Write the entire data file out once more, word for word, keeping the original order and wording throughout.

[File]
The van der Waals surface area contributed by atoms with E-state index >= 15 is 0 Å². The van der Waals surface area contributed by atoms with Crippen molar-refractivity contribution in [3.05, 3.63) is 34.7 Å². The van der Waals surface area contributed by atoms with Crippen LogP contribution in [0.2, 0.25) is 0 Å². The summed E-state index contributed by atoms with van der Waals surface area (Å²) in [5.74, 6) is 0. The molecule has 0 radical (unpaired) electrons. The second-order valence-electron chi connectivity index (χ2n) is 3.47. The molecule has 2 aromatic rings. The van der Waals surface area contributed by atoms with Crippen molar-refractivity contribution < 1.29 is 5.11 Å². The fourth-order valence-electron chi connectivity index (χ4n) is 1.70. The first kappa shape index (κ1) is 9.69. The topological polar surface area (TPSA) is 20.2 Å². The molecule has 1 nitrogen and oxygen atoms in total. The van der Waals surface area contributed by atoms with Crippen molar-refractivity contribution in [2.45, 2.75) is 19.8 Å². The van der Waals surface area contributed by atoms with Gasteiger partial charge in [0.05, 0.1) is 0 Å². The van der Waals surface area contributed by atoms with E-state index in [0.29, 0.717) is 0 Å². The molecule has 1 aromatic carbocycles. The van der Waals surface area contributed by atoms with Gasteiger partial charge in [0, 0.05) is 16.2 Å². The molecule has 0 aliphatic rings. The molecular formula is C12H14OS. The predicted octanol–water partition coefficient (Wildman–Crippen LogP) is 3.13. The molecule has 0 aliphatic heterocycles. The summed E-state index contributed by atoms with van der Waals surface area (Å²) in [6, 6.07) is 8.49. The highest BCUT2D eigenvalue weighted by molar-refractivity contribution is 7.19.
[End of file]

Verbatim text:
The van der Waals surface area contributed by atoms with E-state index >= 15 is 0 Å². The van der Waals surface area contributed by atoms with Crippen molar-refractivity contribution in [3.05, 3.63) is 34.7 Å². The van der Waals surface area contributed by atoms with Crippen LogP contribution in [0.2, 0.25) is 0 Å². The summed E-state index contributed by atoms with van der Waals surface area (Å²) in [5.74, 6) is 0. The molecule has 0 radical (unpaired) electrons. The second-order valence-electron chi connectivity index (χ2n) is 3.47. The molecule has 2 aromatic rings. The van der Waals surface area contributed by atoms with Crippen molar-refractivity contribution < 1.29 is 5.11 Å². The fourth-order valence-electron chi connectivity index (χ4n) is 1.70. The first kappa shape index (κ1) is 9.69. The topological polar surface area (TPSA) is 20.2 Å². The molecule has 1 nitrogen and oxygen atoms in total. The van der Waals surface area contributed by atoms with Crippen molar-refractivity contribution in [2.45, 2.75) is 19.8 Å². The van der Waals surface area contributed by atoms with Gasteiger partial charge in [0.05, 0.1) is 0 Å². The van der Waals surface area contributed by atoms with E-state index in [0.29, 0.717) is 0 Å². The molecule has 1 aromatic carbocycles. The van der Waals surface area contributed by atoms with Gasteiger partial charge in [0, 0.05) is 16.2 Å². The molecule has 0 aliphatic rings. The molecular formula is C12H14OS. The predicted octanol–water partition coefficient (Wildman–Crippen LogP) is 3.13. The molecule has 0 aliphatic heterocycles. The summed E-state index contributed by atoms with van der Waals surface area (Å²) in [6, 6.07) is 8.49. The highest BCUT2D eigenvalue weighted by molar-refractivity contribution is 7.19.